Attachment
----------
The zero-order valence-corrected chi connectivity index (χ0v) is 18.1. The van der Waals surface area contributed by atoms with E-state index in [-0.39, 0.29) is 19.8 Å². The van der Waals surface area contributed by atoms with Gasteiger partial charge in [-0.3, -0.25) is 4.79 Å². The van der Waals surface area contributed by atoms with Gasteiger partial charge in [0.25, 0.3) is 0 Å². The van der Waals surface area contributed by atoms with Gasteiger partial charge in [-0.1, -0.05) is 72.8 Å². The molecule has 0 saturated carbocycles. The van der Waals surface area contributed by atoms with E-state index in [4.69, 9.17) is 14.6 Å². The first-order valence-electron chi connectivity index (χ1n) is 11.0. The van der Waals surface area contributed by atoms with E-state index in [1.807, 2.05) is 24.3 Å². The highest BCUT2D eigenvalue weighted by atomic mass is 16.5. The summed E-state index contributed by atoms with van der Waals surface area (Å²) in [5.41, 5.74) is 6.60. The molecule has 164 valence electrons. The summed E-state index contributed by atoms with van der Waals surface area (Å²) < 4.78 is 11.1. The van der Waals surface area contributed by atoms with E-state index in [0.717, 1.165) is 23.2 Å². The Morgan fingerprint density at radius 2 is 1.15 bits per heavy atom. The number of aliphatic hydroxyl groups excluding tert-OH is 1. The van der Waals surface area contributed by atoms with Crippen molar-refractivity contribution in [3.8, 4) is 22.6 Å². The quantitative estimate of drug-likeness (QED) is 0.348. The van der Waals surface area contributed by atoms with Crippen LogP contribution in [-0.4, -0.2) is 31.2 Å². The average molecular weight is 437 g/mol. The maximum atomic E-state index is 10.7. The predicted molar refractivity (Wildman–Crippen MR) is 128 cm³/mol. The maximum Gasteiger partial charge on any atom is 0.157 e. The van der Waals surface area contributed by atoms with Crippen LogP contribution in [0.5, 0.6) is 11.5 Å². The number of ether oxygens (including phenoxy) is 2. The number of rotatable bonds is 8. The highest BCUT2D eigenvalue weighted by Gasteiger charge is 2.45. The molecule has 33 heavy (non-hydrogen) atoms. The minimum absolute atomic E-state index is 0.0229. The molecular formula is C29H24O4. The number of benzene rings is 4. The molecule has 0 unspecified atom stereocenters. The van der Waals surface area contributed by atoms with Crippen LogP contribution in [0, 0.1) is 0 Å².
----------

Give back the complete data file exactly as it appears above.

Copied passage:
The zero-order valence-corrected chi connectivity index (χ0v) is 18.1. The van der Waals surface area contributed by atoms with E-state index in [-0.39, 0.29) is 19.8 Å². The van der Waals surface area contributed by atoms with Gasteiger partial charge in [-0.3, -0.25) is 4.79 Å². The van der Waals surface area contributed by atoms with Gasteiger partial charge in [0.25, 0.3) is 0 Å². The van der Waals surface area contributed by atoms with Gasteiger partial charge in [-0.1, -0.05) is 72.8 Å². The molecule has 0 saturated carbocycles. The van der Waals surface area contributed by atoms with E-state index in [4.69, 9.17) is 14.6 Å². The first-order valence-electron chi connectivity index (χ1n) is 11.0. The van der Waals surface area contributed by atoms with E-state index in [1.807, 2.05) is 24.3 Å². The highest BCUT2D eigenvalue weighted by atomic mass is 16.5. The summed E-state index contributed by atoms with van der Waals surface area (Å²) in [5.41, 5.74) is 6.60. The molecule has 164 valence electrons. The summed E-state index contributed by atoms with van der Waals surface area (Å²) < 4.78 is 11.1. The van der Waals surface area contributed by atoms with E-state index in [0.717, 1.165) is 23.2 Å². The Morgan fingerprint density at radius 2 is 1.15 bits per heavy atom. The number of aliphatic hydroxyl groups excluding tert-OH is 1. The van der Waals surface area contributed by atoms with Crippen molar-refractivity contribution in [3.8, 4) is 22.6 Å². The quantitative estimate of drug-likeness (QED) is 0.348. The van der Waals surface area contributed by atoms with Crippen LogP contribution in [-0.4, -0.2) is 31.2 Å². The average molecular weight is 437 g/mol. The maximum atomic E-state index is 10.7. The predicted molar refractivity (Wildman–Crippen MR) is 128 cm³/mol. The maximum Gasteiger partial charge on any atom is 0.157 e. The van der Waals surface area contributed by atoms with Crippen LogP contribution in [0.5, 0.6) is 11.5 Å². The number of ether oxygens (including phenoxy) is 2. The number of rotatable bonds is 8. The highest BCUT2D eigenvalue weighted by Gasteiger charge is 2.45. The molecule has 33 heavy (non-hydrogen) atoms. The minimum absolute atomic E-state index is 0.0229. The molecular formula is C29H24O4. The number of benzene rings is 4. The molecule has 0 unspecified atom stereocenters. The van der Waals surface area contributed by atoms with Crippen LogP contribution in [0, 0.1) is 0 Å².